Developing IR

Discussion in 'B&W: Film, Paper, Chemistry' started by sidearm613, Dec 18, 2008.

  1. sidearm613

    sidearm613 Member

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    After searching and looking around APUG and eBay, I have finally gotten HIE film. I'm also heading to freestyle to get some Efke IR. I have looked about the web for advice on how to meter and focus for infrared light. A few questions remain unanswered so I figured I would throw them out on APUG.
    1) I know that the film must be handled in complete darkness, but once i get the film in a tank, can I walk into the light so i can see where I am pouring my dev and fix?
    2) My camera is a Canon EOS SLR with one of those pesky grooved pressure plates and a date imprinting hole. To make matters worse, I think it has an IR sprocket counter. Will these two features mess with my film to the point that I will be wasting my money to even load the film in the camera, or do the effects look cool, like an exaggerated halo effect? Also, if the pressure plate is a big issue, how do I work past it? One idea i heard was to cover the pressure plate with the black backing paper from 120 film.
    3) Has anyone here tried to process HIE in Clayton F76+? I asked Lowell Huff what the dev times were and he said to develop as if the film were Tri-X. This seems a bit sketchy to me, even if it comes from Huff. Any Ideas?

    Thanks!
     
  2. tcboucher

    tcboucher Member

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    theres some HIE developed in ID-11 and shot through a canon ELAN (IR film counter)
     
  3. Jason Mekeel

    Jason Mekeel Member

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    1.) They say that some tanks are not IR safe, however I have yet to encounter a tank that isn't. Jobo tanks advertise they are IR safe in normal daylight. All metal tanks are accepted to be IR safe in normal daylight. Once you get your IR film in a tank you can walk into normal light and process as normal.
    2.) An IR codex reader is a problem for IR film. I would not do it. You can get a 35mm camera from a pawn shop for $20. You can get a brand new Vivitar 35mm camera for $150
    3.) I have not tried to develop in Clayton 76+. I have developed HIE in D76, HC-110, Ilfotec HC, Rodinal, and Adox ATM49. Those worked great.
     
  4. Toffle

    Toffle Member

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    I have shot quite a bit of IR on my N80, which has an IR frame counter. The extreme edge of the rebate is fogged, usually about 1/2 way through the sprocket holes. I have yet to see any effect on the image area of the film.

    I have had good results with HC-110, though some people find it produces unpleasant grain.

    Cheers,
     
  5. Jason Mekeel

    Jason Mekeel Member

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    Well there are a couple of issues here:
    I think some codex readers, that use IR light, are stronger than others. He may or may not experience the exact fogging you do. It may be stronger or it may be weaker.
    The other issue is: I have seen HIE go for $50 a roll on ebay. I don't think it is a good idea to experiment with IR codex readers on such a rare and expensive film and hope for the best.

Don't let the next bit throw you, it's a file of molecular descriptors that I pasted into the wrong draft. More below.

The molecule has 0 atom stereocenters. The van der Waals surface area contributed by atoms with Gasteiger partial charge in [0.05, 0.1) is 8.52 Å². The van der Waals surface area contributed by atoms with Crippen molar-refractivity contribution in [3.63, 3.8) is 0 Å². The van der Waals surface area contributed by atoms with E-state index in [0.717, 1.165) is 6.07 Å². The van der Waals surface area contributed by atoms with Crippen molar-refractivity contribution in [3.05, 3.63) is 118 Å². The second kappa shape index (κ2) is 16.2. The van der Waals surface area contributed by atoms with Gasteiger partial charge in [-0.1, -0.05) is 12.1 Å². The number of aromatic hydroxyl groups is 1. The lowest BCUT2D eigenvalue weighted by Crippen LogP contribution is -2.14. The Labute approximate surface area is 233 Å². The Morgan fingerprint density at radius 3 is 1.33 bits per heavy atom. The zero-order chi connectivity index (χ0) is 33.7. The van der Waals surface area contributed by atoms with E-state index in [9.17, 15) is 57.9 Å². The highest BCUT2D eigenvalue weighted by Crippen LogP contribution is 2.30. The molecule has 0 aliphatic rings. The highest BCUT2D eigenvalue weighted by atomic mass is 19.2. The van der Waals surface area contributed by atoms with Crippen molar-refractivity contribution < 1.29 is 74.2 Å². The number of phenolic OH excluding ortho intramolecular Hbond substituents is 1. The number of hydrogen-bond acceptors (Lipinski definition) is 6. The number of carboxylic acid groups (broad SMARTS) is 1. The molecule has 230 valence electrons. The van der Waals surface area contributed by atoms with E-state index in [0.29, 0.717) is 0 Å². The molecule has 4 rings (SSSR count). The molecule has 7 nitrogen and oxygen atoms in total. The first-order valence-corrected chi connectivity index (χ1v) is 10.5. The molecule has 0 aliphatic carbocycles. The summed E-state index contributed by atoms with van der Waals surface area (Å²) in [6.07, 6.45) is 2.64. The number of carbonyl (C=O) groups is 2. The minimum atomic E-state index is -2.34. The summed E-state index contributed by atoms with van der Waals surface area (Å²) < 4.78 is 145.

Jason Mekeel
     
    Last edited by a moderator: Dec 18, 2008
  6. sidearm613

    sidearm613 Member

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    Ah, but therein lies the problem. I believe that the other IR films, not of which have as high sensitivity as HIE, aren't plagued by the sprocket counter nearly as much. Also, other IR films have an anti-halo layer, which should help them. I am going to try out the other films because I do not want to waste what HIE I have. My camera is a (relatively inexpensive) Canon EOS K2. I really can't afford a new camera, much less buying in to an entire new lens family, so any help with my current situation would be helpful
     
  7. 2F/2F

    2F/2F Member

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    Tanks are IR safe, metal or plastic. The process is like any normal b/w film. You can develop in the light once it is loaded.

    Not sure about the film counter issue. I guess you'll find out soon enough!

    You don't have to load Efke in complete darkness in 120, though you might want to if it is 35mm. The problem is IR-leaky felt on the cassette more than anything else.

    The film is just as X-ray safe as any film: as long as it is a carry on X-ray, it is fine, but not checked baggage x-rays. Efke state that the issue of concern is IR fogging through the felt from taking out your cassettes in the light, not X-rays. They say it is better to leave your film in your dark bag and let it be x-rayed than it is to have it visually inspected.

    Your Efke IR with a 25 filter will look like a normal pan film with a 25 filter. You need something way heavier to get anything HIE-esque from the Efke. Hoya R72 in a small size seems to be the cheapest.

    To use the Efke with an R72 filter, rate it at EI 1.5 at the most, and bracket as if it was even slower. Then I would develop in a speed increasing developer. Bake the hell out of your film. Do not be afraid to overexpose that emulsion! It is slow as molasses, and has about the flattest characteristic curve you will ever see.
     
    Last edited by a moderator: Dec 19, 2008
  8. aleckurgan

    aleckurgan Member

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    I managed to buy some HIEs from fotoimpex in Berlin last summer. They were quite expensive (20 euro each) so I decided to master my IR technique with the closest cheaper analog which is Efke.
    I used Canon EOS50 and developed the film in Ilford DDX 10mins @ 20C. Results are as follows:
    - Efke in 35mm format should be loaded and unloaded in complete darkness;
    - there's little or no IR effect with 25 filter. 89B (R72, 007) works great;
    - Efke is not sensitive to radiation from the IR frame counter and bumps on the pressure plate however the date imprinting hole always left a clear mark. Putting some black tape from the back side didn't help a lot as the plate itself is rather thick;
    - with Efke and 89B filter (and DDX - as think this one is considered to be a speed increasing developer) one can fully rely on Canon's TTL metering system in sunny weather but needs to bracket in + when cloudy or in the shadow.
     
  9. ntenny

    ntenny Member